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DEVELOPING YOUR JUNIOR EMPLOYEES IS SMART BUSINESS - EVEN DURING COVID-19

The past few months have been a whirlwind: working from home full-time, countless virtual quizzes and a steeply declining ability to interact socially… not to mention adjusting to the emotional rollercoaster that is life during a pandemic.

Beyond Her – a network for women at the start of their career – has been a supportive space for junior women at ENGINE during this period. As well as hosting workshops, socials and generally chatting about how we’re doing, being part of the network has got me thinking about the impact of Covid-19 and remote working on junior employees. As a group of ambitious women at the start of our careers, what does the future of our career development look like as a result of this pandemic? How can those on furlough regain their stride? Are we on the backfoot as a generation due to economic instability and a shrinking jobs market?

While I believe that there are certain actions we can take as individuals to ensure that we continue developing and thriving in our careers, I also believe that businesses can and should take action too.

Junior employees’ careers have been hard hit by Covid-19 and remote working

Firstly, junior employees are most likely to be furloughed, with 67% of businesses opting to furlough junior members of the team, compared with 41% who have furloughed senior employees. Although furlough has been an important means of protecting jobs, a junior colleague has described it as:

“an unwanted career break at a time when I want to be pushing myself and excelling.”

This uninvited pause leaves junior employees on furlough feeling undervalued and uncertain about the future. Meanwhile, junior employees who are still working are either snowed under as a result of other team members being on furlough, or feel pressured to have their head down 100% of the time in order to add as much direct value to the company as possible. This leaves no time to zoom out and consider opportunities for development.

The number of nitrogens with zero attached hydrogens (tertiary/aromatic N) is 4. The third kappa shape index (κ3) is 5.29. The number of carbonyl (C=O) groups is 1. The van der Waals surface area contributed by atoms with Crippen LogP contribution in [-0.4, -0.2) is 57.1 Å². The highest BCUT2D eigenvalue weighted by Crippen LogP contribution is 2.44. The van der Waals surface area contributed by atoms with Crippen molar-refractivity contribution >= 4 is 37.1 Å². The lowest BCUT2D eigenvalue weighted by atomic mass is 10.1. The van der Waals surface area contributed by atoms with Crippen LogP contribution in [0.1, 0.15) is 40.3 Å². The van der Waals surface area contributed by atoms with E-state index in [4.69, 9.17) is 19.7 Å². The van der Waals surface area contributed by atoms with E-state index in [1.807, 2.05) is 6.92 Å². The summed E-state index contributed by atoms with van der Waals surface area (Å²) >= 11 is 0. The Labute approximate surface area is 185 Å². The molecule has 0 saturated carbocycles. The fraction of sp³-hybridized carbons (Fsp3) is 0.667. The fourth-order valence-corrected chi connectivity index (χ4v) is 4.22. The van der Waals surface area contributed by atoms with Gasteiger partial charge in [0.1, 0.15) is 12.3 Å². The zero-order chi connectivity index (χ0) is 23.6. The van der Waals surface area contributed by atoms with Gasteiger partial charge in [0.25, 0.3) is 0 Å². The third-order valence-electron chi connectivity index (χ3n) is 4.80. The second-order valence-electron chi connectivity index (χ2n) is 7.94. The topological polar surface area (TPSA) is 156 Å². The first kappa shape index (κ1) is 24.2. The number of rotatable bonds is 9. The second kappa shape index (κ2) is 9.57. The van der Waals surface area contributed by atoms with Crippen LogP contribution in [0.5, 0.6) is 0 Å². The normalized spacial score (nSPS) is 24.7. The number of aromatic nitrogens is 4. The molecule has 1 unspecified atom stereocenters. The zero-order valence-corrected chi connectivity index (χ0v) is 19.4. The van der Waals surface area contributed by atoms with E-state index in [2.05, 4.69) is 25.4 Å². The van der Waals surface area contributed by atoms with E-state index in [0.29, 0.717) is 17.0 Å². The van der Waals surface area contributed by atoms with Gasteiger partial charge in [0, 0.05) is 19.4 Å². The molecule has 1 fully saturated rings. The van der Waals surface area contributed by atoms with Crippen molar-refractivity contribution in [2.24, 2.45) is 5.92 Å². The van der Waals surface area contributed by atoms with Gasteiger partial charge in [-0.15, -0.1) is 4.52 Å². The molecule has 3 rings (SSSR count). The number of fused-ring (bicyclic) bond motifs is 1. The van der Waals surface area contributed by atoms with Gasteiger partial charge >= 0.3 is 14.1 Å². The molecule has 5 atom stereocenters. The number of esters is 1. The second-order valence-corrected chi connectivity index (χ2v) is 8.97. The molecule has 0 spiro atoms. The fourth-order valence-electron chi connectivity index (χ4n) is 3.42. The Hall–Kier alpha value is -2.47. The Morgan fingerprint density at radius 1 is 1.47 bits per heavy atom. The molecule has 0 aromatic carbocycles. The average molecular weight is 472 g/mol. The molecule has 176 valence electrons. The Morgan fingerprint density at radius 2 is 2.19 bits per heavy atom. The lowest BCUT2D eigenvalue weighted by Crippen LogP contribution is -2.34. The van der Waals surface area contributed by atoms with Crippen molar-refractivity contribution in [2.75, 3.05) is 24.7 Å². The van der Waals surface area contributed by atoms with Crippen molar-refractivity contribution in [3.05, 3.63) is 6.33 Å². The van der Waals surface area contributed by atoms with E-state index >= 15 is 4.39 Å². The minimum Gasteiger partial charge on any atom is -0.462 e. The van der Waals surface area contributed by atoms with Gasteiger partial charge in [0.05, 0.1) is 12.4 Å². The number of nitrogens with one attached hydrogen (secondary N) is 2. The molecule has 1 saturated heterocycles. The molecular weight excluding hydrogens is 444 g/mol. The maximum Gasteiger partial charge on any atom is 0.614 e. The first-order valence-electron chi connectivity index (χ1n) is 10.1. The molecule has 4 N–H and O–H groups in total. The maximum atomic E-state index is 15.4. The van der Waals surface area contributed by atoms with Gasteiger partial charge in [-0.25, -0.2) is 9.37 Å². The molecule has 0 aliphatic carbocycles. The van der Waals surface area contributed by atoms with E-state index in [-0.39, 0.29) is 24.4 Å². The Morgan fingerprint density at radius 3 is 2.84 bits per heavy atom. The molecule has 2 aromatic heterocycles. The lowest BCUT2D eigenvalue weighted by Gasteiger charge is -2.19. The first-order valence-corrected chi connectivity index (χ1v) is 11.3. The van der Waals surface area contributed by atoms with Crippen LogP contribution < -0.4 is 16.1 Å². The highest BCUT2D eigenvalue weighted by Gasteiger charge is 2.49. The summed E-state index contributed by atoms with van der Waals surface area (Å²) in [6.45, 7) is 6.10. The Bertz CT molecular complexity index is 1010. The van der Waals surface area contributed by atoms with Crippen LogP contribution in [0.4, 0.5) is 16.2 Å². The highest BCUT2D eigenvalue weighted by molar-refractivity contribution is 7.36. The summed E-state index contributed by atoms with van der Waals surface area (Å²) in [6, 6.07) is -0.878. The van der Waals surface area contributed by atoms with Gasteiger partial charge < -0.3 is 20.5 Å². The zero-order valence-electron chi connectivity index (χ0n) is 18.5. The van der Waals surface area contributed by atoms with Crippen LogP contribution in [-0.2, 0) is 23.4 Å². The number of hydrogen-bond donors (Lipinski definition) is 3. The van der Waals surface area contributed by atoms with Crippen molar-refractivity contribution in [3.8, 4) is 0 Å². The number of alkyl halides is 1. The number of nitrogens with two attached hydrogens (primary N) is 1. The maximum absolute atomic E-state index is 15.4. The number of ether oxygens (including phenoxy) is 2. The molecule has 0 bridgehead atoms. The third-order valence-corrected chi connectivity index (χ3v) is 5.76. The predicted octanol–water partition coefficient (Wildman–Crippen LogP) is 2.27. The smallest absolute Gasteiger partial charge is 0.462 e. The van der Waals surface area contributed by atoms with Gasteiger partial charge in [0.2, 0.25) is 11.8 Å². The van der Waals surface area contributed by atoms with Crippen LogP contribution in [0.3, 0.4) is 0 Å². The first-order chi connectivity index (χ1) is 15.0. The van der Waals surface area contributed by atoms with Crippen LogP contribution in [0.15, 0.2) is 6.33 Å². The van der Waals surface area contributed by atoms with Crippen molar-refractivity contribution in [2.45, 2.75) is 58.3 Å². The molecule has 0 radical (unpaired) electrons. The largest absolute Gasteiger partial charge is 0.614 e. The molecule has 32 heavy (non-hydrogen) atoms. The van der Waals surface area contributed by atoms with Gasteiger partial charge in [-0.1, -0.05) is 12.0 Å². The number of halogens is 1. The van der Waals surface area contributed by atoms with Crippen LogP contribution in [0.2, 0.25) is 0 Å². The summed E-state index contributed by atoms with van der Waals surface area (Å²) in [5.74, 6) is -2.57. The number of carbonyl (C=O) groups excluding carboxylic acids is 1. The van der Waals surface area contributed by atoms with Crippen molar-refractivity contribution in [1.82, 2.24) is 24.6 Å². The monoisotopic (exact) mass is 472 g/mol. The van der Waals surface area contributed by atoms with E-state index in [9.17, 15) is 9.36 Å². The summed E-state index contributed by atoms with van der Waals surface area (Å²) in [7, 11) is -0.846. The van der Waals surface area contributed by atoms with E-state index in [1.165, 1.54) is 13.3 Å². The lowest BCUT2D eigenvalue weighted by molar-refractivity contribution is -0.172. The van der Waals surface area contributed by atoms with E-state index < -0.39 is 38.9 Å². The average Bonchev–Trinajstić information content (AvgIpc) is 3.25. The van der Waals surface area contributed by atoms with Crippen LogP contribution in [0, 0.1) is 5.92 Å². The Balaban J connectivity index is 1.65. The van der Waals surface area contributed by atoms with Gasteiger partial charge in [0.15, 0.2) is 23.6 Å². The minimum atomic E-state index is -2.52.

A longer-term increase in remote working is likely to have lasting effects in other, more nuanced ways.

In an office environment, junior employees are able to have ad-hoc conversations with team members that may result in them learning something new or getting access to an opportunity. Working remotely, however, removes the ability for junior employees to absorb information from those around them. In order to access opportunities, junior members of the team have to shout louder than before, and for some this is uncomfortable. Add to this the lack of clarity that we are all facing in terms of future economic stability, as well as what will happen once the furlough scheme ends, and you can understand why those at the start of their career are particularly anxious right now.

Businesses need to think carefully about how to confront these new realities, both for the wellbeing of their employees, as well as for the wellbeing of their bottom line. The importance of career development has been often stated in the past: LinkedIn’s Workforce Learning Report discovered that 93% of employees would stay at a company longer if it invested in their careers, for example. But according to Nicola Slater – ENGINE’s Head of Learning and Development – it is even more important right now: